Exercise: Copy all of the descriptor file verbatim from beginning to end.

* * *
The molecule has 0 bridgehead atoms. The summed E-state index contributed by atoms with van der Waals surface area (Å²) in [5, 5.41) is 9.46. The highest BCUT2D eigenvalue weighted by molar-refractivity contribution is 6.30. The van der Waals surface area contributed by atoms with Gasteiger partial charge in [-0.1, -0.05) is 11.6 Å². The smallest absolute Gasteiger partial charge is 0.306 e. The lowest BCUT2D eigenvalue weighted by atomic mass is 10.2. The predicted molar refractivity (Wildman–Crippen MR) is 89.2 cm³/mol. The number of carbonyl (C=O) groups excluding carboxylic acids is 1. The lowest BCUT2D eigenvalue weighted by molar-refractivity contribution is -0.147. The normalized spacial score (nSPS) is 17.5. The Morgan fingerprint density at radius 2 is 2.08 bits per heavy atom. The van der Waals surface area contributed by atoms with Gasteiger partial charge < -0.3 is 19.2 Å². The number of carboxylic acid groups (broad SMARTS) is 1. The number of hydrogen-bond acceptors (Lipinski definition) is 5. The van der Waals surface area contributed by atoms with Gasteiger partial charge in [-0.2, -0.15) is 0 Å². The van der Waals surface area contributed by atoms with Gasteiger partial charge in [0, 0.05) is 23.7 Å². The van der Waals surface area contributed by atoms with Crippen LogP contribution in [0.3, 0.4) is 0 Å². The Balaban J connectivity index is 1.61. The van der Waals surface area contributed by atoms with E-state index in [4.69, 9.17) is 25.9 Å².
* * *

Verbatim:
The molecule has 0 bridgehead atoms. The summed E-state index contributed by atoms with van der Waals surface area (Å²) in [5, 5.41) is 9.46. The highest BCUT2D eigenvalue weighted by molar-refractivity contribution is 6.30. The van der Waals surface area contributed by atoms with Gasteiger partial charge in [-0.1, -0.05) is 11.6 Å². The smallest absolute Gasteiger partial charge is 0.306 e. The lowest BCUT2D eigenvalue weighted by atomic mass is 10.2. The predicted molar refractivity (Wildman–Crippen MR) is 89.2 cm³/mol. The number of carbonyl (C=O) groups excluding carboxylic acids is 1. The lowest BCUT2D eigenvalue weighted by molar-refractivity contribution is -0.147. The normalized spacial score (nSPS) is 17.5. The Morgan fingerprint density at radius 2 is 2.08 bits per heavy atom. The van der Waals surface area contributed by atoms with Gasteiger partial charge < -0.3 is 19.2 Å². The number of carboxylic acid groups (broad SMARTS) is 1. The number of hydrogen-bond acceptors (Lipinski definition) is 5. The van der Waals surface area contributed by atoms with Gasteiger partial charge in [-0.2, -0.15) is 0 Å². The van der Waals surface area contributed by atoms with Gasteiger partial charge in [0, 0.05) is 23.7 Å². The van der Waals surface area contributed by atoms with Crippen LogP contribution in [0.3, 0.4) is 0 Å². The Balaban J connectivity index is 1.61. The van der Waals surface area contributed by atoms with E-state index in [4.69, 9.17) is 25.9 Å².